I in 4 Indian Diabetics not obese
New Delhi: It is not just the obese who develop diabetes. New research suggests that some Indian patients suffering from the disease are non-obese, having a body mass index (BMI) of less than 25 kg/m2.
They have high fat in the abdominal region, also referred to as central obesity besides fat in the liver and pancreas. According to Dr Anoop Misra, chairman of Fortis C-Doc, nearly one out of every four diabetics in India is non-obese.”Higher waist circumference, abdominal fat and depositions in the neck and chin area are some of the clinical symptoms to assess the risk factor. Such patients could be at higher risk for diabetes-related complications, for example, heart attack, because of high fat in the liver,” he said.
The implications of this finding, which has been published in the recent issue of “PLOS One” medical journal, are significant, said Dr Misra, adding that it could pave the way for a differential treatment module for non-obese patients.
Another study, published in “The Lancet”, has also found that apart from physical attributes, the genetic predisposition also adds to the risk of developing diabetes in Indians. “If we can find out the factors that influence these genes, the disease can be prevented,” said Dr Sujeet Jha, one of the authors of the study funded by the European Union.
Dr Poonam Khetrapal Singh, WHO regional director for South-East Asia, said taking small steps like eating right, regular physical activity and maintaining a healthy weight can cut the risk of diabetes or delay its onset.
“The number of people with diabetes is projected to increase alarmingly from 457 million in 2014 to 592 million by 2035 if we do not act now to arrest this trend,” she said.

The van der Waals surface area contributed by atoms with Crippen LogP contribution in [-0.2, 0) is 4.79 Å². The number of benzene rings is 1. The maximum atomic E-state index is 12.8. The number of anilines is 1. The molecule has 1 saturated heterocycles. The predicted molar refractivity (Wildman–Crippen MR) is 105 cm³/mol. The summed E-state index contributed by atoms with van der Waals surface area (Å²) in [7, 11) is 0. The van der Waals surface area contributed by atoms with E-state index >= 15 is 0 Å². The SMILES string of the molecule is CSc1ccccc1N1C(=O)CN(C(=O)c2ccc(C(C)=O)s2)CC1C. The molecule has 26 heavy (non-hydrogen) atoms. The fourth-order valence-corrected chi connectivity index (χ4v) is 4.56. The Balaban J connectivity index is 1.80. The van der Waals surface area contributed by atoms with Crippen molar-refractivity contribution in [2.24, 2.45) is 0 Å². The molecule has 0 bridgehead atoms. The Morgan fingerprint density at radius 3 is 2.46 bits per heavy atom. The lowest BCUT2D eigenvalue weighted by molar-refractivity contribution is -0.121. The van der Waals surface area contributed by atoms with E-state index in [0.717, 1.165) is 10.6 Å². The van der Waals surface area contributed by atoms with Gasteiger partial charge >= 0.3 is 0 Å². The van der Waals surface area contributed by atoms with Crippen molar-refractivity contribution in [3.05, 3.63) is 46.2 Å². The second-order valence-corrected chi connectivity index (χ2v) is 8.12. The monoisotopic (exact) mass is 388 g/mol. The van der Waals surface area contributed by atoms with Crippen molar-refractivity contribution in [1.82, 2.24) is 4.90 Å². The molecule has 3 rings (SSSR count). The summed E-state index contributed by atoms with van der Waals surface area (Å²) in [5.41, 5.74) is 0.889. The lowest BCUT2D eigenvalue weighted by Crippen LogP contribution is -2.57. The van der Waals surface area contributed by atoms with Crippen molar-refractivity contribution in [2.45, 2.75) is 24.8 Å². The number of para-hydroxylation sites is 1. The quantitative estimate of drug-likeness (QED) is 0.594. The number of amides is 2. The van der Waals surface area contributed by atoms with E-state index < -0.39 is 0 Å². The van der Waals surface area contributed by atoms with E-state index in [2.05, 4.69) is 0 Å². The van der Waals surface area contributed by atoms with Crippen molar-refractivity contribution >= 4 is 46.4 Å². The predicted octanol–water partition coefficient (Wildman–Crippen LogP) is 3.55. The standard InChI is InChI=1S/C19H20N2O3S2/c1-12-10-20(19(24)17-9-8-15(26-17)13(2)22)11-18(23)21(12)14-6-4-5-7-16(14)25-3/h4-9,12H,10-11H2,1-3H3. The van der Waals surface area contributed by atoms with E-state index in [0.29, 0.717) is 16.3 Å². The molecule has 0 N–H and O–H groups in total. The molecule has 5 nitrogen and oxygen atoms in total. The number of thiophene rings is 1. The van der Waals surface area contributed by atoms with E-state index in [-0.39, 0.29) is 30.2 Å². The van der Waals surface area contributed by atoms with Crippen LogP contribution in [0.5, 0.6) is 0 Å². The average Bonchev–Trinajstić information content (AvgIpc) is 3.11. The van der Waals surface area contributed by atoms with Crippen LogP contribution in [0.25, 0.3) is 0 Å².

Public health experts have warned about serious financial implications for diabetes if India does not act fast to tackle the spread of the disease. At 65 million, India has the second highest number of diabetics in the world after China. Previously considered a disease of the affluent class, diabetes has spread fast among the rural poor to thanks to unhealthy diet and reduced physical activity.
Public Health Foundation of India, in a recent study, concluded non-communicable diseases, chiefly diabetes or heart disease, affect the person in the productive years. “They cause reduced productivity and early retirement. Also, they put immense pressure on public health expenditure as in most cases the treatment costs are higher compared to communicable diseases,” said a senior doctor at PHFI.
He said increasing burden of non-communicable diseases could rob India of the “demographic dividend” it is projected to reap on account of a predominantly young population. A report published by IRIS Knowledge Foundation in collaboration with UN-HABITAT states that by 2020, India is set to become the world’s youngest country with 64% of its population in the working age-group.
Source: The Times of India,14.11.15-